#SkinSchool: How to Sugar-Proof Your Skin

The not-so-sweet truth about glycation (and how it’s ageing you). By Bridget March

Jonas Bresnan for Harper’s Bazaar UK

Forget weight gain, it’s the sticky relationship between sugar and your skin that may make you want to curb your sweet tooth. Sugar is responsible for a process called glycation, which isn’t pretty. To understand why it happens and how your sugar habit might be showing on your face, we spoke to the experts.

What is glycation?

“Glycation is a process where sugar molecules attach themselves to other molecules, for example proteins and fats,” explains Dr Stefanie Williams, dermatologist and author of Look great, not done! The Art & Science of Ageing Well. This can cause the molecules to become stiff and inflexible, explains nutritionist Shona Wilkinson. “One of these affected proteins is collagen, which results in loss of the skin’s elasticity.” We’re afraid that’s not all. “Glycation also causes free radical formation, oxidative stress and inflammation, all of which accelerate ageing,” Williams adds.

Why glycation can cause both wrinkles and breakouts

We’re familiar with the fact that compromised collagen production equals skin sagging (and therefore wrinkle formation), but sugar is also a powerful dehydrating agent. “It not only boosts sebum production but also affects water binding,” Wilkinson explains. “This can make your skin look less bouncy and greyish, adding to those unwanted dark circles around your eyes.”

Meanwhile, the white stuff can also contribute to blemishes in two ways. Marilyn Glenville, nutritionist and author of Natural Alternatives to Sugar says that sugar and refined carbohydrates cause a surge of the hormone insulin, which “can then increase your levels of testosterone and in turn can contribute to acne”. Secondly, as it can stimulate sebum production, pores can get clogged more easily and inflammation can occur. This means “you could be also subjected to a sensitivity flare up,” adds Debbie Thomas, celebrity facialist and founder of D.Thomas Clinic.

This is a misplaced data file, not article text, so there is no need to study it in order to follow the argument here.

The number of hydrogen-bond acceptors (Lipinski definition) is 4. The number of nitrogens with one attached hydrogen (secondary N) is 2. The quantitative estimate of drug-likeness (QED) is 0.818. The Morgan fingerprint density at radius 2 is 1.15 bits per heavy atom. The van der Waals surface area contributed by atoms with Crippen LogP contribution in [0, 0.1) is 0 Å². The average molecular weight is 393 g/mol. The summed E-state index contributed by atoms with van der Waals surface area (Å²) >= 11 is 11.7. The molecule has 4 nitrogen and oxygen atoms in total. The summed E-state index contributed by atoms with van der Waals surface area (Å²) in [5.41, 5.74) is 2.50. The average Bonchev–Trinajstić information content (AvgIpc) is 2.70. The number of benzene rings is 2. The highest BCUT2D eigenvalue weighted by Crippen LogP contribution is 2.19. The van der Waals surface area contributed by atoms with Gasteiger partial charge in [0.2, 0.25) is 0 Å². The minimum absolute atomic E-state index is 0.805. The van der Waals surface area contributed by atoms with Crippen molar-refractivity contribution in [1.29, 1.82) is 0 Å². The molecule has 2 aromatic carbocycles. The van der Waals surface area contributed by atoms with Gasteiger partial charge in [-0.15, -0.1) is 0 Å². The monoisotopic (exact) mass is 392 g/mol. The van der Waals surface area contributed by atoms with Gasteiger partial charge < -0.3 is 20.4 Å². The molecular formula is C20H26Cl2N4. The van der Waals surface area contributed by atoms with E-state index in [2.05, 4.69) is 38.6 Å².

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How to avoid sugar face

1. Sleep more: “Sleep deprivation is also known to impair insulin sensitivity and glucose tolerance,” says Williams, which means that glycation is more likely. Make sure you are getting a minimum six to eight hours of sleep per night.

2. Stress less: Williams says, “stress increases free radical regeneration and oxidative stress throughout our entire body which is a key factor when it comes to ageing”. Stress can also lead to raised levels of cortisol, which also degenerates collagen.

3. Become a sugar detective: Sugar in cake is pretty obvious. Sugar in yoghurt not so much – or in soups, sauces, condiments and salad dressings. Also, sadly, you should consider your fruit consumption. Williams explains, “fructose is more active in glycation than glucose! So, don’t drink fruit juices regularly and try to moderate your consumption of fruit”.

4. Stop snacking: Williams also suggests we stop grazing. “We are often advised to eat throughout the day ‘to avoid sugar lows’, which suggests that we are supposed to keep our sugar levels high throughout the entire day! However, the higher blood sugar levels are, the quicker we age. So, to keep blood sugar and insulin levels, oxidative stress, glycation and inflammation processes down, we should avoid grazing”. Reach for protein-rich foods which break down more slowly and stay in the stomach longer, making you feel fuller.

5. Go low: Nutritionist Kim Pearson says following a low GI diet can be beneficial for your skin. She says, “if you enjoy an occasional meal based on high glycaemic carbohydrates [such as those high in sugar], also use a natural supplement such as Tribitor, which can help reduce the glycaemic effect and subsequent cravings”.

From: Harper’s BAZAAR UK

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